St Wilfrid’s Church, Harrogate is an Anglican parish church in the heart of North Yorkshire. It has been listed as a Grade I listed building since 1975, making it the only such building in Harrogate with a listing of this status.
In 1902 sisters Elizabeth and Jane Trotter were travelling from London to Scotland when decided to break their train journey at Harrogate. Jean Trotter died unexpectedly while at prayer that evening and Elizabeth ‘Bessie’ Trotter decided to settle permanently in the town. She lived in the Duchy Estate and devoted herself to raising money for a new church in honour of her dead sister.
The first congregation gathered on 24 August 1902 in a corrugated iron building in one corner of the building site. The foundation stone for the new church was laid in 1904 and the church was consecrated in 1914.
St Wilfrid’s was designed by the architect Temple Lushington Moore and is his most famous work. The church building was left unfinished at his death in 1920, but his extremely able son-in-law, who had become a partner in the firm Temple Moore & Moore completed the Lady Chapel, the Parish Hall and the verger’s cottage in the 1930’s.
St Wilfrid’s was designed and built to be respectful of the high church Anglican tradition, making it an important place of Anglo-Catholic worship within the Church of England. The architecture may be inspired by ancient monasteries, with its cloisters, night stairs to the organ loft and Lady Chapel, but it isn’t an old church (in church years at least).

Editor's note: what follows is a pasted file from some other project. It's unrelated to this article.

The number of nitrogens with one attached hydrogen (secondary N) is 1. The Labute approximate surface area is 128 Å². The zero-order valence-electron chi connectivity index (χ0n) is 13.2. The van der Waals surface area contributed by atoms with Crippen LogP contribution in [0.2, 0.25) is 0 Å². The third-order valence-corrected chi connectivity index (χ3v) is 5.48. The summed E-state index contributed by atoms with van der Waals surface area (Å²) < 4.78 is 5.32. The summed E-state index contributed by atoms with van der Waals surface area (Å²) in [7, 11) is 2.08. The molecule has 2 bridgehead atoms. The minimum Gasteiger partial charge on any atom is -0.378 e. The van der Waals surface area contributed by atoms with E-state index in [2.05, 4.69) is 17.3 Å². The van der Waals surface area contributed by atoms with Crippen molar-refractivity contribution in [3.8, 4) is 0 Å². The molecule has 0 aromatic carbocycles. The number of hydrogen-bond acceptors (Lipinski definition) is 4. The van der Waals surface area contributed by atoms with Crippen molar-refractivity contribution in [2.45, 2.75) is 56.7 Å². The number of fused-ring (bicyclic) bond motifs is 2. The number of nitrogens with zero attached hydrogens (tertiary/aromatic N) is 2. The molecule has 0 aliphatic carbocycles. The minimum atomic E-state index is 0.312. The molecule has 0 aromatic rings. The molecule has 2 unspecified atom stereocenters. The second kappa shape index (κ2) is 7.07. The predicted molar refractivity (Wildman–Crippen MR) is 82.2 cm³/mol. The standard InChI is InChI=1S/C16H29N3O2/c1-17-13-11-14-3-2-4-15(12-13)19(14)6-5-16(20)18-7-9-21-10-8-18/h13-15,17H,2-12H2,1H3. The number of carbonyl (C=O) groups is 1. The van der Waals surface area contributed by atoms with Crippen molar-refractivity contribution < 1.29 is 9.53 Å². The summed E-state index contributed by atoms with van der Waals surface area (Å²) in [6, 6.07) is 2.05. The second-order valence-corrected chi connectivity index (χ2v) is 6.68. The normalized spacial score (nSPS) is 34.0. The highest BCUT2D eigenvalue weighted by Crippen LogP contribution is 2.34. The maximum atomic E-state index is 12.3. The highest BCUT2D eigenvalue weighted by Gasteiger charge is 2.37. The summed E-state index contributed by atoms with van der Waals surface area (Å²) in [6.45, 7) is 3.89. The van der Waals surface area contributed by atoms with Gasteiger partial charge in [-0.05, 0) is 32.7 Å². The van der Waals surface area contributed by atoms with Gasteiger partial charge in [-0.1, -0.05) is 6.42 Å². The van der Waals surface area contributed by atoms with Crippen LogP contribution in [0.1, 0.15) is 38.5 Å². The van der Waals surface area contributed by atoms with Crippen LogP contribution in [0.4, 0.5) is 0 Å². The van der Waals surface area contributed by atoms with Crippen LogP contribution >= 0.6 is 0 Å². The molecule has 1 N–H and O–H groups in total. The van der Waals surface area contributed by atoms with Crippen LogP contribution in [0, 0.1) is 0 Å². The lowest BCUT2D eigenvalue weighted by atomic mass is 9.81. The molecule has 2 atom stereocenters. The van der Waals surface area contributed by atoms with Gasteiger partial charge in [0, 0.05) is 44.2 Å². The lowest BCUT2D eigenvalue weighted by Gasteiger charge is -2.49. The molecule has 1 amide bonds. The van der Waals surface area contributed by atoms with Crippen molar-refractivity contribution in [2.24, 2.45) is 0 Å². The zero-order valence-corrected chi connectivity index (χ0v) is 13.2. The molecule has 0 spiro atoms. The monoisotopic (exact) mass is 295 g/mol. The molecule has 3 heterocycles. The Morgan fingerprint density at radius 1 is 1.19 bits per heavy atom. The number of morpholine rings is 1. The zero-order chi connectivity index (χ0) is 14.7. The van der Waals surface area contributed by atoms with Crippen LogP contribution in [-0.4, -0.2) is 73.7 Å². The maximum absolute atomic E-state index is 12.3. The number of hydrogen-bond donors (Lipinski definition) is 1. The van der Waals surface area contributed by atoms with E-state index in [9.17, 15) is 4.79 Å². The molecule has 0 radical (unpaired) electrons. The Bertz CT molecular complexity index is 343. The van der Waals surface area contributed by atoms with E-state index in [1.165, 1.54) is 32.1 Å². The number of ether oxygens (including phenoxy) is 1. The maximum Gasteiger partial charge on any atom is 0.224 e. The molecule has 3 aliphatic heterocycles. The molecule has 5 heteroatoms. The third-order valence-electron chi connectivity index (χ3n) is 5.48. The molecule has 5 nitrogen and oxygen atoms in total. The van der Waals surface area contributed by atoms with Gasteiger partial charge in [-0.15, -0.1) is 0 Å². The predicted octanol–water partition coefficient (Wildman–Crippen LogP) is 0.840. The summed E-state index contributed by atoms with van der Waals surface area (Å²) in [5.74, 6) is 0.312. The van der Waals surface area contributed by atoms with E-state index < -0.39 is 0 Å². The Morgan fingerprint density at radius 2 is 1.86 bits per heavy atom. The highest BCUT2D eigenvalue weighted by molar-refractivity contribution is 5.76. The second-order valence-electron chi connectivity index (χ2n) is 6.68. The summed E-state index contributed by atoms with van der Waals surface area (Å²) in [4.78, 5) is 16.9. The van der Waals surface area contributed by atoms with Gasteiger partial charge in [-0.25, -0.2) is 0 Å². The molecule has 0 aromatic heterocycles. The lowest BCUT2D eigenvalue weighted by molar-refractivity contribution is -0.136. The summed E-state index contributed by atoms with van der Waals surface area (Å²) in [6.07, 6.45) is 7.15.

The church was built along with the Duchy Estate, so called because the Duchy of Lancaster owns the land it was built upon. The solid, battlemented tower is very different to the spires of the other churches in town, and it is faced in creamy coloured limestone, a stone that has not become discoloured over the years.
St Wilfrid’s is one of the top 40 largest parish churches in the country, and the largest parish church in Harrogate. The church was built to make a statement – about its style of worship, which was very different to that of most other churches in Harrogate at the time, and its architecture reflects that difference.
The parish hall is rented out for wedding receptions, parties and events, and through the week hosts daily classes including fitness, dance and Baby and Toddler Sensory sessions. If you are able to go into the hall you will notice the beautiful “lamella” wooden ceiling.
Whether you want to attend a service or just go along for a visit, the church is open every day from 9am until after the last service of the day (usually around 6.30pm).